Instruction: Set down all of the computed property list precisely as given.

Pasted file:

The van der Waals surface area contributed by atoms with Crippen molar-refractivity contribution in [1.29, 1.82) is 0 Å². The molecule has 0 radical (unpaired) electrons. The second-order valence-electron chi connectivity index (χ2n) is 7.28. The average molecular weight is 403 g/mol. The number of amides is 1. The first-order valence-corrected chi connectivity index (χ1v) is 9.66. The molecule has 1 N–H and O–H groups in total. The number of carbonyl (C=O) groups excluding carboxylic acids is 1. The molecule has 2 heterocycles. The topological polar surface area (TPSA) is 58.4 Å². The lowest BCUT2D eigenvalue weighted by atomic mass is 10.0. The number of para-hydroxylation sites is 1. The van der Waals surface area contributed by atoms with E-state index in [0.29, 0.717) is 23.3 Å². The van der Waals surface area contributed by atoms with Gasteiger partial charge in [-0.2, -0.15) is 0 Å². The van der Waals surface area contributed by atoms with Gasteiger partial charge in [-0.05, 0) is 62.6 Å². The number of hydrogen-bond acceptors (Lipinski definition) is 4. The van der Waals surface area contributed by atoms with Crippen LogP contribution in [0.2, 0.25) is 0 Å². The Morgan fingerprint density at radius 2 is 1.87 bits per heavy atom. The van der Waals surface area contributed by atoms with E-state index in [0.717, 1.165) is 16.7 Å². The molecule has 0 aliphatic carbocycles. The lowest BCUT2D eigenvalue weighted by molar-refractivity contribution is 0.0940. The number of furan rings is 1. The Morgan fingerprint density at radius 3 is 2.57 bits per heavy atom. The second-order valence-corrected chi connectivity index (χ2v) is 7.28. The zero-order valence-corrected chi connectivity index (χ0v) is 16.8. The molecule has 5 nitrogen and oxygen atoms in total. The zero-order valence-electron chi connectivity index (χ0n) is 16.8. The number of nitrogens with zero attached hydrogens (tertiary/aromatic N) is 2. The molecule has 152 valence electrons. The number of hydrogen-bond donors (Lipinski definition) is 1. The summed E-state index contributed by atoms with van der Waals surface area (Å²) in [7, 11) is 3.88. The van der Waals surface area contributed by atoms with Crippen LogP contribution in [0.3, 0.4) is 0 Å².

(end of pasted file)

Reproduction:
The van der Waals surface area contributed by atoms with Crippen molar-refractivity contribution in [1.29, 1.82) is 0 Å². The molecule has 0 radical (unpaired) electrons. The second-order valence-electron chi connectivity index (χ2n) is 7.28. The average molecular weight is 403 g/mol. The number of amides is 1. The first-order valence-corrected chi connectivity index (χ1v) is 9.66. The molecule has 1 N–H and O–H groups in total. The number of carbonyl (C=O) groups excluding carboxylic acids is 1. The molecule has 2 heterocycles. The topological polar surface area (TPSA) is 58.4 Å². The lowest BCUT2D eigenvalue weighted by atomic mass is 10.0. The number of para-hydroxylation sites is 1. The van der Waals surface area contributed by atoms with E-state index in [0.29, 0.717) is 23.3 Å². The van der Waals surface area contributed by atoms with Gasteiger partial charge in [-0.2, -0.15) is 0 Å². The van der Waals surface area contributed by atoms with Gasteiger partial charge in [-0.05, 0) is 62.6 Å². The number of hydrogen-bond acceptors (Lipinski definition) is 4. The van der Waals surface area contributed by atoms with Crippen LogP contribution in [0.2, 0.25) is 0 Å². The Morgan fingerprint density at radius 2 is 1.87 bits per heavy atom. The van der Waals surface area contributed by atoms with E-state index in [0.717, 1.165) is 16.7 Å². The molecule has 0 aliphatic carbocycles. The lowest BCUT2D eigenvalue weighted by molar-refractivity contribution is 0.0940. The number of furan rings is 1. The Morgan fingerprint density at radius 3 is 2.57 bits per heavy atom. The second-order valence-corrected chi connectivity index (χ2v) is 7.28. The zero-order valence-corrected chi connectivity index (χ0v) is 16.8. The molecule has 5 nitrogen and oxygen atoms in total. The zero-order valence-electron chi connectivity index (χ0n) is 16.8. The number of nitrogens with zero attached hydrogens (tertiary/aromatic N) is 2. The molecule has 152 valence electrons. The number of hydrogen-bond donors (Lipinski definition) is 1. The summed E-state index contributed by atoms with van der Waals surface area (Å²) in [7, 11) is 3.88. The van der Waals surface area contributed by atoms with Crippen LogP contribution in [0.3, 0.4) is 0 Å².